Campaign Fever: The National Folk Festival, From New Hampshire to November, 1964
If you want to see the beginning of it, you have to go where the snow is deep and the people are few and only a fool or a politician would expect to see the beginning of anything important. The custom, then, is to fly from Washington to Boston and, in Boston, to rent a car and seek out the road that follows the Merrimack River due north into snowy hills and unreality.
That way lie the beauty and the gentle madness of New Hampshire in the winter of its Presidential primary.
Here in New Hampshire, as if on a lark, begins the campaign that will continue through the spring and summer and into the fall, when an exhausted electorate will choose a President of the United States. It is the longest folk festival in the world.
I drove to Hanover in the northern latitudes near the Vermont border to intercept the Goldwater campaign party, which was reliably reported to be heading into the neighborhood the next day. After establishing a base camp in the Hanover Inn, adjacent to the Dartmouth College campus, I went out into the street to interview voters and find out what they were really thinking. That is what conscientious political reporters do these days: they try to find out what the voters are really thinking (and they curse [political analysts] Sam Lubell and the Alsop brothers for making a vogue of it).
Most of the people on the street, which was piled high with snow, seemed to be scholars carrying skis. Probably they were too young to vote, or not qualified to vote in New Hampshire if they were old enough; and anyway they were thinking about skiing. I passed them by. I was waiting for a truly typical elder New Hampshireman, a taciturn type like the ones in Reader’s Digest fillers.
Soon enough my man came along. He was wearing a lumberjack shirt and jacket, heavy trousers and boots, and he had a ruddy face and sharp eyes and frost on his eyebrows. I stopped him on the sidewalk.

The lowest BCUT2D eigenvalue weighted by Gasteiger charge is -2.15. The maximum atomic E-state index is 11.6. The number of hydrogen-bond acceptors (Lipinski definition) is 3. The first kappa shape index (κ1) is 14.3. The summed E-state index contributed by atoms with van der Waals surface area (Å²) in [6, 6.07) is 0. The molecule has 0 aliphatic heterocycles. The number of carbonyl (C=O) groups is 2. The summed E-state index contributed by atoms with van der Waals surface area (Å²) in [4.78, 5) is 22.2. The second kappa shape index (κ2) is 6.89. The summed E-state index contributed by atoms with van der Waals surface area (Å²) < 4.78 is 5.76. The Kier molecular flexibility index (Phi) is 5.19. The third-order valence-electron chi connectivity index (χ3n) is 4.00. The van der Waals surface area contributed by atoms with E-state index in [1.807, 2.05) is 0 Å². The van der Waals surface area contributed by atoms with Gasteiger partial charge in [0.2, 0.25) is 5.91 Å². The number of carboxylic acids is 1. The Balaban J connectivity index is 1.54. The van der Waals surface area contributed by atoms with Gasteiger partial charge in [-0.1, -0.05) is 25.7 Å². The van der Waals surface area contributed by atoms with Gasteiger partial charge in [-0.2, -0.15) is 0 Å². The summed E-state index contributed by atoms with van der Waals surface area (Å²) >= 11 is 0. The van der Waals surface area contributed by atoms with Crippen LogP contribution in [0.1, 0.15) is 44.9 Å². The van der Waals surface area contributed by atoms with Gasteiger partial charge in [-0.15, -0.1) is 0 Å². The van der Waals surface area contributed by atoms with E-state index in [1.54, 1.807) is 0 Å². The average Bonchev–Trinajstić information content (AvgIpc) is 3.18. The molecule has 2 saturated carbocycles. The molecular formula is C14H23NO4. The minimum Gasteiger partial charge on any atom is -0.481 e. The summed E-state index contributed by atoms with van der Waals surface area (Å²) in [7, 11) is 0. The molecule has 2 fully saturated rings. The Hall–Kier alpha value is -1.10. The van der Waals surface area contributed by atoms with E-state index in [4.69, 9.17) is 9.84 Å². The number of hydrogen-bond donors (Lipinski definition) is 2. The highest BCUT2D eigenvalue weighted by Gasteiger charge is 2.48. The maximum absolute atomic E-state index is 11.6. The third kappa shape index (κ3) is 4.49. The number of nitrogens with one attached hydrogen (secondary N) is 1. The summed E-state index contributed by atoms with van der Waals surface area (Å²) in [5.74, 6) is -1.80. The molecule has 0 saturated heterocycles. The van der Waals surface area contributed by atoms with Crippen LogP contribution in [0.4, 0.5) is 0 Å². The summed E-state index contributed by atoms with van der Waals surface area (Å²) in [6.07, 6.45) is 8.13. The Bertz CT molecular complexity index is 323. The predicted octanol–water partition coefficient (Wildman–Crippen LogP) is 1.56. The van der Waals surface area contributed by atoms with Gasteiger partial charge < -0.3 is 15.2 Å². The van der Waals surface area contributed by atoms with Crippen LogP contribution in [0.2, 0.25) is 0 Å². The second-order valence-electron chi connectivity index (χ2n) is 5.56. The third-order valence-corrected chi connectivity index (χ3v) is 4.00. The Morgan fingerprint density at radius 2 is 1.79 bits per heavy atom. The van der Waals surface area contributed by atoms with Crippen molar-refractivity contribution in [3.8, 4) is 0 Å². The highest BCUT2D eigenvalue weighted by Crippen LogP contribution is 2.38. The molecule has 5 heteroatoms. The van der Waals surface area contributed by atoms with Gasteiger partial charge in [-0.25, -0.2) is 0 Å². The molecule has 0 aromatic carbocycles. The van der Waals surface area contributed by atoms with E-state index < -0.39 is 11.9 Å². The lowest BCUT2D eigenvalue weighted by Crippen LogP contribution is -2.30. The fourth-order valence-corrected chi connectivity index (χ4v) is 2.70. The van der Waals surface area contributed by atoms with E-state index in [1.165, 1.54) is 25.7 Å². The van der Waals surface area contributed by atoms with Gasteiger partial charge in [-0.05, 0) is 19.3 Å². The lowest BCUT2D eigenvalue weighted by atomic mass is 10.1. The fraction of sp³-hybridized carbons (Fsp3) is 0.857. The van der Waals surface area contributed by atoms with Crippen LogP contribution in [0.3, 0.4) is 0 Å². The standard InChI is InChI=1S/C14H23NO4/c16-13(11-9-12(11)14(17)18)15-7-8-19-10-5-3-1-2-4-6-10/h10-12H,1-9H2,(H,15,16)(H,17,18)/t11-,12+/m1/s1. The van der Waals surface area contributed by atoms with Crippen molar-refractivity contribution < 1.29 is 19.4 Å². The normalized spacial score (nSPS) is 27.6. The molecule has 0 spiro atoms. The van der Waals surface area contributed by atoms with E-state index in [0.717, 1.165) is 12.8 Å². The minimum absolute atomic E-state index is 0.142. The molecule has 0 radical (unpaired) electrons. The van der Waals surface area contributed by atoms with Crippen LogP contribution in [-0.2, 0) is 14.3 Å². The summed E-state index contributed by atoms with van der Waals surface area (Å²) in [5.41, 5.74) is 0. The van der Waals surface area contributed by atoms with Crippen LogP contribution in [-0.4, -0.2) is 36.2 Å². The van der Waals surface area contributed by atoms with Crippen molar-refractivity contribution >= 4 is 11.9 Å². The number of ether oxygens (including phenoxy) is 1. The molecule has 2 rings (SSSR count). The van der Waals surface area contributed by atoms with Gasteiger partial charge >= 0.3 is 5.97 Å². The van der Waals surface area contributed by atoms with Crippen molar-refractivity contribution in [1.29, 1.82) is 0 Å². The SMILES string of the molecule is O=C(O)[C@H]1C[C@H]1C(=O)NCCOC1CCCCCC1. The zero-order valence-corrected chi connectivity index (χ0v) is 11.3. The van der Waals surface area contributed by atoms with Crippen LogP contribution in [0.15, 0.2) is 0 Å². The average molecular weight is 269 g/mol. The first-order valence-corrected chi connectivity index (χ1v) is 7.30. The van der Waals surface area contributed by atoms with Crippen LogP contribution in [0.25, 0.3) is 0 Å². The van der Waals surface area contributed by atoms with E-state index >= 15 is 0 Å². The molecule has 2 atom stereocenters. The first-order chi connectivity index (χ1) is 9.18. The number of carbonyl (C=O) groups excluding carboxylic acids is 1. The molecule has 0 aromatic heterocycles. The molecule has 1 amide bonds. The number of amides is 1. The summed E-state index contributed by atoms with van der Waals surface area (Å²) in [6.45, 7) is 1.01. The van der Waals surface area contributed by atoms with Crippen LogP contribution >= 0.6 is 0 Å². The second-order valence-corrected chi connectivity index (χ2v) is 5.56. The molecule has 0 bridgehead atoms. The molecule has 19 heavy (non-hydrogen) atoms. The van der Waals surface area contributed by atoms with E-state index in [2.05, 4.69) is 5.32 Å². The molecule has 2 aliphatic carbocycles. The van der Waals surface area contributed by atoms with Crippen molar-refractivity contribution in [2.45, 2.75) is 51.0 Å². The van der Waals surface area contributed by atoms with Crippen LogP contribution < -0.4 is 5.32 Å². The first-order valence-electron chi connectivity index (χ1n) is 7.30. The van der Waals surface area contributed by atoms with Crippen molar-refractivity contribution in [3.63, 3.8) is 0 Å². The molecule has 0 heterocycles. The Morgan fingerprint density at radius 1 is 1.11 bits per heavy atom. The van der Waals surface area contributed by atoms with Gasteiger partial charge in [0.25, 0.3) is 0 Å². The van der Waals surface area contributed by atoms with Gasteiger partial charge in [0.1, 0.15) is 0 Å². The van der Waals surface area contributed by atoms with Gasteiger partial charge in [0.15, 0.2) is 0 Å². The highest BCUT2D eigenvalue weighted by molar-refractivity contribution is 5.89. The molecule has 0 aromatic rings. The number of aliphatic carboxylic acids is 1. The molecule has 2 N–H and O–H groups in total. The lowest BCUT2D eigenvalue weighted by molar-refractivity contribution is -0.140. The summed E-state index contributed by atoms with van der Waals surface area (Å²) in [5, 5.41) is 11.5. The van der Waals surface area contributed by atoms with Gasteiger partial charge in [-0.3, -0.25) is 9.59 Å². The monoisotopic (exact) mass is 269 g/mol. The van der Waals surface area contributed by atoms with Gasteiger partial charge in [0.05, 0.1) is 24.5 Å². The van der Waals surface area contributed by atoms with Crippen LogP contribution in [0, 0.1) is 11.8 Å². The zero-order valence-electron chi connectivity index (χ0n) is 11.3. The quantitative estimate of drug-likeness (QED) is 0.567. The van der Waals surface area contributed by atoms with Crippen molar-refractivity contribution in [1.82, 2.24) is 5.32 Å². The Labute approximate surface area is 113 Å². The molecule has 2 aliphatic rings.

Yes, he said in the right accent; yes, he was interested in the primary. As a matter of fact, he was the majority leader of the Senate of New Hampshire and would be on the ballot as a Rockefeller delegate. My typical citizen turned out to be Robert S. Monahan, the college forester, who had been a student at Dartmouth with Rockefeller. Mr. Monahan also proved to be on of the least taciturn men in North American, and for half an hour he delivered the most enthusiastic Rockefeller-for-President speech I had ever heard.
After learning what Mr. Monahan was really thinking, I spent some time in drugstores, ski shops and blustery side streets trying to find out what other voters were really thinking. Everyone had a hospitable, helpful manner and gave the impression of talking freely, but I began to suspect that I was not finding out what anyone was really thinking. One of the winter sports of New Hampshire is not telling visitors how you are going to vote in the primary.
Back at the Hanover Inn, brooding over my notes while I waited for some colleagues who were out foraging for significance among the voters, I visualized a scene that soon seemed appealing real to me. The scene was in the home of Harlow and Matilda Curlew, and Mr. Curlew was arriving home from his ski shop at the end of the day.
HARLOW: I’m home, Matilda.
MATILDA: Evening Harlow. Have a good day?
HARLOW: An interesting day, I would say. I was polled twice, interviewed by four different newspapers, and interviewed on film by CBS.
MATILDA: Who were you for today, Harlow?
HARLOW: In the Gallup poll I was for Rockefeller. In the Harris Poll I switched from Goldwater to Nixon. In two of the newspaper interviews I was for Mrs. Smith, but in the other two I had reservations about a woman President in these trying times. I gave CBS the old taciturn treatment, said nothing but “yep” and “nope” for three solid minutes. Wouldn’t be surprised if I make the Cronkite show.
MATILDA: Harlow, you are a card. I was interviewed three times myself — twice here at home by door-to-door people and once in the checkout line at the supermarket — but no television. You know, dear, you’ve been on all three networks and I haven’t been on television yet.
HARLOW: Now don’t feel bad about that. You’ve been polled and interviewed more than any housewife on the block. And who else has been quoted as favoring two different candidates by two different columnists on the same day? As for television, I’m merely in the shop, where I’m handy to passing film crews.
MATILDA: And you sound so typical, too. You always have been good at that trick of talking with your teeth shut.
HARLOW: Quit envying my television career and tell me what you said you were really thinking today. Did a trend emerge, so to speak.
MATILDA: Not really. I was torn between Lodge and that Governor of Pennsylvania, Scranton, but I did tell the two newspapermen who rang the doorbell not to count Goldwater out. It seemed to confuse them agreeable. The AP interviewed me at the supermarket, and I said I was undecided by leaning to Stassen. I hand’t mentioned Stassen for a week, and it just didn’t seem fair.